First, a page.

Luke 16:10 says, “One who is faithful in a very little is also faithful in much.” I think we can also say that one who gives thanks in very little also gives thanks in much. We cultivate a heart attitude of thankfulness by thanking God even for the mundane, normal, boring, simple things. Those are no less gifts from Him than are the big things – the marriage, the new baby, the new house, the life-saving operation. God is the giver of all good gifts, even the things we think no one wants to hear about when you’re sharing the thing you’re thankful for. I’m thankful for the air we breathe, the ground we walk on, the sky above our heads. I’m thankful for my family. For my church. For my cat sleeping on the arm of the chair. For flannel pajama pants. For hot tea. For my mattress on the floor of the loft bedroom I share with my sister. All of these extras that God didn’t need to create or facilitate, much less to gift to me for my edification and delight. The attitude of gratitude isn’t cultivated by waiting until those obvious moments when it is culturally appropriate to give thanks. Thank God for the glass of water you just drank, the bed you’re looking forward to, the cold cereal you eat for breakfast. Thank God for His sustaining power even in the things we are too callous to think about more than every once in awhile, but by which His power is displayed in ways we can’t even come close to comprehending: the balancing and continuous sustaining of our solar system, the water cycle, our supply of oxygen, gravity. Start with things we, to our shame, too often take for granted. I’m thankful for the gift of salvation. I’m thankful that this life isn’t all that there is. I’m thankful that I know there is a purpose behind all the trials, the major ones, the tragedies, as well as the little niggling trials like sales tax and singleness. I’m thankful that I know and serve and am loved by a sovereign God who loves those who are His, and does all things for their good and His glory. I’m thankful.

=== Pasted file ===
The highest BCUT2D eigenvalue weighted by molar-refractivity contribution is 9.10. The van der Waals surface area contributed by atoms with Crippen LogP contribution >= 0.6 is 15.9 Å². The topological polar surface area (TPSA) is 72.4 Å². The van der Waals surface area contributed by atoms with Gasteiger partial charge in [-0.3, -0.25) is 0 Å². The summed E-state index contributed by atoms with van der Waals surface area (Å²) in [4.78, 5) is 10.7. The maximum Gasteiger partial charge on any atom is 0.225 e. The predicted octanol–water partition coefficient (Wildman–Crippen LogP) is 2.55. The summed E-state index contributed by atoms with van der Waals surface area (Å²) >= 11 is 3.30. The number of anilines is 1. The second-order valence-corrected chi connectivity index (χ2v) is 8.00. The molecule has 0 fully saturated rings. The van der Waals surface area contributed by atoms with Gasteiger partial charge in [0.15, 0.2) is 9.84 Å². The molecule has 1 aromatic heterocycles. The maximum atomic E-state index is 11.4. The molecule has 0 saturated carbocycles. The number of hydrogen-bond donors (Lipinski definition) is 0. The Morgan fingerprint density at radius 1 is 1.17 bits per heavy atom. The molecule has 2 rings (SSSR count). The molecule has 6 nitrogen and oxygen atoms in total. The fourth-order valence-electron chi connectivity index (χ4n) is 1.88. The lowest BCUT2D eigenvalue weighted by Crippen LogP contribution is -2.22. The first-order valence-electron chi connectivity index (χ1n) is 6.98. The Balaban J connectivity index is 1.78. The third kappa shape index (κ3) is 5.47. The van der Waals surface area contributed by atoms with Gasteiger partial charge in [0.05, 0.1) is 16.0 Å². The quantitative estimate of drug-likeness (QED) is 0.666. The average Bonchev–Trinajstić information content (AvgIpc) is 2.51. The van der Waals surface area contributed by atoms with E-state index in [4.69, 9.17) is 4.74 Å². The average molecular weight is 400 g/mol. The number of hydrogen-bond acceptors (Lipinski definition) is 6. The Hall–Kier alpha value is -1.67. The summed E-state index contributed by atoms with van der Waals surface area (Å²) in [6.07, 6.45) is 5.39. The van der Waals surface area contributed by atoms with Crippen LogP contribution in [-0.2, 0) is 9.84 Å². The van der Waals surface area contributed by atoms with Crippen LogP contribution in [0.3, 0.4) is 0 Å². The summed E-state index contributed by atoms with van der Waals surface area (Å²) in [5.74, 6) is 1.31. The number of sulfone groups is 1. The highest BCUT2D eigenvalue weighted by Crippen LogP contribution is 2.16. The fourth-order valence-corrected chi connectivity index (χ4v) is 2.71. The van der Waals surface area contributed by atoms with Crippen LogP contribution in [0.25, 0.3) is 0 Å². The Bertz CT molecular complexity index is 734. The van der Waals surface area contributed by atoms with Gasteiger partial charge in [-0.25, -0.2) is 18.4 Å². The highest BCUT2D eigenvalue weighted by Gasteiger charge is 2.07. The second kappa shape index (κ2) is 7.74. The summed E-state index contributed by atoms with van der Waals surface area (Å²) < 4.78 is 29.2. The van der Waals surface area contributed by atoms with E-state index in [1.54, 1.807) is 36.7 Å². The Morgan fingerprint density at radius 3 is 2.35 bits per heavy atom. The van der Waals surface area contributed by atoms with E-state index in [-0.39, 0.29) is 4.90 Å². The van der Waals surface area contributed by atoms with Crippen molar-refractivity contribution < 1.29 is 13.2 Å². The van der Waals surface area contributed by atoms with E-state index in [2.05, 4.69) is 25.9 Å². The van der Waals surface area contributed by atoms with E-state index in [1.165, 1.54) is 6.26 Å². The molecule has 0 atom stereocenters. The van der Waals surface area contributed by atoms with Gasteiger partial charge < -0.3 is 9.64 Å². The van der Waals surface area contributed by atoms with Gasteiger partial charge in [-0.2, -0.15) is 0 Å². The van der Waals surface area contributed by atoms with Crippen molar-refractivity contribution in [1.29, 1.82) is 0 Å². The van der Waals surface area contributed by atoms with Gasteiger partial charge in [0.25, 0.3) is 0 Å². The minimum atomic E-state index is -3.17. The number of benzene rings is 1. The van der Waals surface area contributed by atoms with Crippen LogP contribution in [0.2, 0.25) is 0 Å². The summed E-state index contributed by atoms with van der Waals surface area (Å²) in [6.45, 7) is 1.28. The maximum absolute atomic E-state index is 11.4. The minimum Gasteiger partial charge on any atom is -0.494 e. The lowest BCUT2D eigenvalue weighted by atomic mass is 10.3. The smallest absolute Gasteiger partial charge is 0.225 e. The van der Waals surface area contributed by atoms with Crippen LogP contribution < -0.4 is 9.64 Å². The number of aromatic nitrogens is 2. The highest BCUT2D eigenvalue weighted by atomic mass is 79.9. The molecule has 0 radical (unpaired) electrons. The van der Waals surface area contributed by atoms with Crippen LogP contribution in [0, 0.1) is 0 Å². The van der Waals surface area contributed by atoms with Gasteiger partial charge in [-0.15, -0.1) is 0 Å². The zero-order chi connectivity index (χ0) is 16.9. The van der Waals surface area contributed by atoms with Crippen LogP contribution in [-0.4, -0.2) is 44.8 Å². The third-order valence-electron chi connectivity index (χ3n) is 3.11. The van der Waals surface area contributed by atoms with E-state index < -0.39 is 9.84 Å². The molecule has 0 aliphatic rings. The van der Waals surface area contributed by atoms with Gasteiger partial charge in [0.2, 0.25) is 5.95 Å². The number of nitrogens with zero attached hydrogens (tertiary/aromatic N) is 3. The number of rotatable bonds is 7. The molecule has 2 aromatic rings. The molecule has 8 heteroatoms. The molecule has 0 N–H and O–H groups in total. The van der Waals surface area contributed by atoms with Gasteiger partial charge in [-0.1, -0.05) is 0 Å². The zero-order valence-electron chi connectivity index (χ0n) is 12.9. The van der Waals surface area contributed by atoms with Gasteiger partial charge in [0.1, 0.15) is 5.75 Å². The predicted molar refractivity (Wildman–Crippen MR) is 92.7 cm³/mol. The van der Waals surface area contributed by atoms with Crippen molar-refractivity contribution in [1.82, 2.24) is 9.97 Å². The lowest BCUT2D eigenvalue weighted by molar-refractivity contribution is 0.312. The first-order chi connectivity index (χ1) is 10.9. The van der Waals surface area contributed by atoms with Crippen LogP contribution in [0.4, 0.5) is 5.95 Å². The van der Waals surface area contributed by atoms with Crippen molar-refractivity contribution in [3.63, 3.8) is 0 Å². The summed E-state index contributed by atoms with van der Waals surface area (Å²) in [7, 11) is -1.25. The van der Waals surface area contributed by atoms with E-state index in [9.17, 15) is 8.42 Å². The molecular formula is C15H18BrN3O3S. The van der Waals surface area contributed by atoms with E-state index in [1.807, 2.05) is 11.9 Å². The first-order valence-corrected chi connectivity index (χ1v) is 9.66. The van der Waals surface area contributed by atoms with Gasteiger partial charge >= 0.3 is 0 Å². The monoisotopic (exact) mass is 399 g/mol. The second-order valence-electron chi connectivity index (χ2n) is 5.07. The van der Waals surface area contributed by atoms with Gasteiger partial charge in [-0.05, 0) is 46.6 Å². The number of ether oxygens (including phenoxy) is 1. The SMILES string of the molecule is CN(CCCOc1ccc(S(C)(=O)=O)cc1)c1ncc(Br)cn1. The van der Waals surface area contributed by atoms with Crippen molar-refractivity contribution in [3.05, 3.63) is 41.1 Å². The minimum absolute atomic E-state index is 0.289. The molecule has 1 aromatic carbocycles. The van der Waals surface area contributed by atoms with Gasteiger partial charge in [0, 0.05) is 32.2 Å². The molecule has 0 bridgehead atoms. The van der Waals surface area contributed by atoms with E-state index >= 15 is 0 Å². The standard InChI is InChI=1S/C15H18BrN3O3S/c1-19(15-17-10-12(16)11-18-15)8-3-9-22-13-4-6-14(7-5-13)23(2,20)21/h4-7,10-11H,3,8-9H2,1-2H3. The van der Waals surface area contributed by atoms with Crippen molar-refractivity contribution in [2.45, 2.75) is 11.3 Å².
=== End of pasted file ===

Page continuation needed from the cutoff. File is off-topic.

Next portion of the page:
If your heart loves the LORD and your desire is to honor Him, there is so much to give thanks for, even when life doesn’t seem like it has much to offer. Over and over in the Bible, God’s people are commanded to give thanks, sometimes “because He is good,” and other times, simply because He is. And we, too, can give thanks, simply because HE IS. For no other reason. He is. He is. He is. Give thanks.

It doesn’t get much simpler than that.

Meet Saber

We have another little member of our cat family to introduce to the world. Meet Saber. He looks harmless and innocent, but he is not. IMG_1227eThis is another one of Kashka’s kittens, from her summer litter. She had four beautiful children, and three of them were adopted away. But not Saber. Which is a good thing. Because as irritating and obnoxious as Saber is, we had all fallen in love with him. IMG_1223ecHe has a motorboat purr, dreamy amber eyes, and a cuddlebug personality. He loves affection. Until today, which was his first solo day outside, we would have to shut him up in the office when we were away from home or at night, since he has a proclivity towards destruction. If any cat was capable of arson, Saber would be. He let us all know that he hated being by himself by howling and yowling as I’ve never heard a cat howl or yowl. And not just any howl or yowl. “Yow-OW-OW-owwwwww!” Seriously. And, unfortunately, because he is so much fun to torment, we occasionally shut him up just to listen to him yowl. And then we let him out again and cuddle him to death. He climbs the beams in our cabin, terrorizes his half-siblings, terrorizes us, then comes and begs for loving, bumping his pink little nose against our faces with his motorboat purr reverberating peacefully.

Cats are such paradoxical creatures. Loving and sweet and terrifying all at once. One moment, the most destructive, active creatures. The next moment, the quietest pictures of peace and tranquility.